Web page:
In my various presentations, I have mentioned that the next NDC administration under my leadership will fully embrace technologies, including AI, as a critical development paradigm in our governance. It is fitting that this summit is themed “Reigniting Business and Economic Growth: Charting a Path Forward; Economic Diversification and Artificial Intelligence Transformation.”

As we all know, this is an election year, so permit me to be more frontal and persuasive in my speech to you. As leaders in our respective industries and champions of economic progress, we are acutely aware of our country’s challenges and opportunities.

Today, we stand at a critical and troubling crossroads. Our beloved country has become a bankrupt and collapsed economy due to the poor leadership of almost eight years. This leadership has failed Ghanaians and yet refuses to accept or even take responsibility for the most reckless management of our economy in known history. This has plunged our nation into an unprecedented economic crisis and pushed more than eight hundred thousand (800,000) Ghanaians below the poverty line.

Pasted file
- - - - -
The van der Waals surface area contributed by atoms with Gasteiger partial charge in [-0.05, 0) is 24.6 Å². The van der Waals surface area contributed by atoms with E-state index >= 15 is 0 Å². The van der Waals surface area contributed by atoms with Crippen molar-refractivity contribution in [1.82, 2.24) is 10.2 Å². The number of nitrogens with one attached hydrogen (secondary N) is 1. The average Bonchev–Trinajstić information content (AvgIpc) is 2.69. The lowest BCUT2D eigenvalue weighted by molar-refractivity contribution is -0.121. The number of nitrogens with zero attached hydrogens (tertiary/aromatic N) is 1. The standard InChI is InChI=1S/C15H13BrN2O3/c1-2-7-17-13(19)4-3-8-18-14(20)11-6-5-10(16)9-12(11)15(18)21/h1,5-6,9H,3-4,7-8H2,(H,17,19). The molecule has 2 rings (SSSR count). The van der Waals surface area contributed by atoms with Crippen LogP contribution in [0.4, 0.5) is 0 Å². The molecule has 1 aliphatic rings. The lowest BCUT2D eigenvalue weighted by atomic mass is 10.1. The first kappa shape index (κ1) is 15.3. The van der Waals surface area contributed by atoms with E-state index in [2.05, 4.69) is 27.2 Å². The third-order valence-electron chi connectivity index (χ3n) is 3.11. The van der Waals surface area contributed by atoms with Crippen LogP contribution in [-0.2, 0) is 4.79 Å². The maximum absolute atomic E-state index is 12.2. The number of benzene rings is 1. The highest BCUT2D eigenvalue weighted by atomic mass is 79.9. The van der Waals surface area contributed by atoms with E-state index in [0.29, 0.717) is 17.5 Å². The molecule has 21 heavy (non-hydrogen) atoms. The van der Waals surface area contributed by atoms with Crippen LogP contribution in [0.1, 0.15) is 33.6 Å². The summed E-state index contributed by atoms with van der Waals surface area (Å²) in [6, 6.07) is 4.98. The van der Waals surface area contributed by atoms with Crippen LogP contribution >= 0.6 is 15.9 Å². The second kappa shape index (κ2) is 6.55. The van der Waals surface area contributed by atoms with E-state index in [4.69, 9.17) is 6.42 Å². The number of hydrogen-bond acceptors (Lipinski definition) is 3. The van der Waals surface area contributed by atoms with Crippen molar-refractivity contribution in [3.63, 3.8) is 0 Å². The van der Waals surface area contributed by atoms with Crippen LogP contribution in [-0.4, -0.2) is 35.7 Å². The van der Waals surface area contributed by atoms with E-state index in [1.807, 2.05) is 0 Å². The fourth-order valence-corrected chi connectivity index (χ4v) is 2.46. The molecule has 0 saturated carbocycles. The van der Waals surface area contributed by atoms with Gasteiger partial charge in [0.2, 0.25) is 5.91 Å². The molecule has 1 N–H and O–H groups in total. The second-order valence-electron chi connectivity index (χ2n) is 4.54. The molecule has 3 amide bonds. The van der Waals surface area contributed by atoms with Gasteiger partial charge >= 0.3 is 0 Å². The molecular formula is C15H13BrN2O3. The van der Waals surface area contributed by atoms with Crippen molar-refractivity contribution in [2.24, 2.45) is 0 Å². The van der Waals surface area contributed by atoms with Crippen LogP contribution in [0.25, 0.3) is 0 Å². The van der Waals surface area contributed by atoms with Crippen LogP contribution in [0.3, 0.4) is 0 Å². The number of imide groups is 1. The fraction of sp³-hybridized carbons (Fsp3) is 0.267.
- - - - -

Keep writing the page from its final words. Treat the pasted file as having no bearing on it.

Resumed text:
Unemployment has jumped to 14.7% from 8.5% in 2017, the highest level recorded in the history of the 4th Republic; inflation is above 25%, and the current interest rates range between 30% and 50%. The exchange rate, which was previously at 4.00 Ghana Cedis to the US dollar, has crossed the 15 Ghana Cedi threshold, and there appears to be no end in sight to the deterioration of the cedi.

Despite this, the government remains unconcerned and unwilling to cut expenditures. It continues to spend more on creature comforts instead of investing in the transformational infrastructure that will propel this nation forward. Corruption has become a new normal for this government, and Ghanaians have become numb to the growing scandals that continue to be exposed daily.

GAME, Glovo, Nivea, BIC Pen, Dark and Lovely have all shut down. Unilever has relocated its tea production to Nigeria. Amid all this, our public debt has now hit a staggering 658.6 billion Ghana Cedis. But we cannot despair over the poor quality of governance that has served us in the last seven and a half years.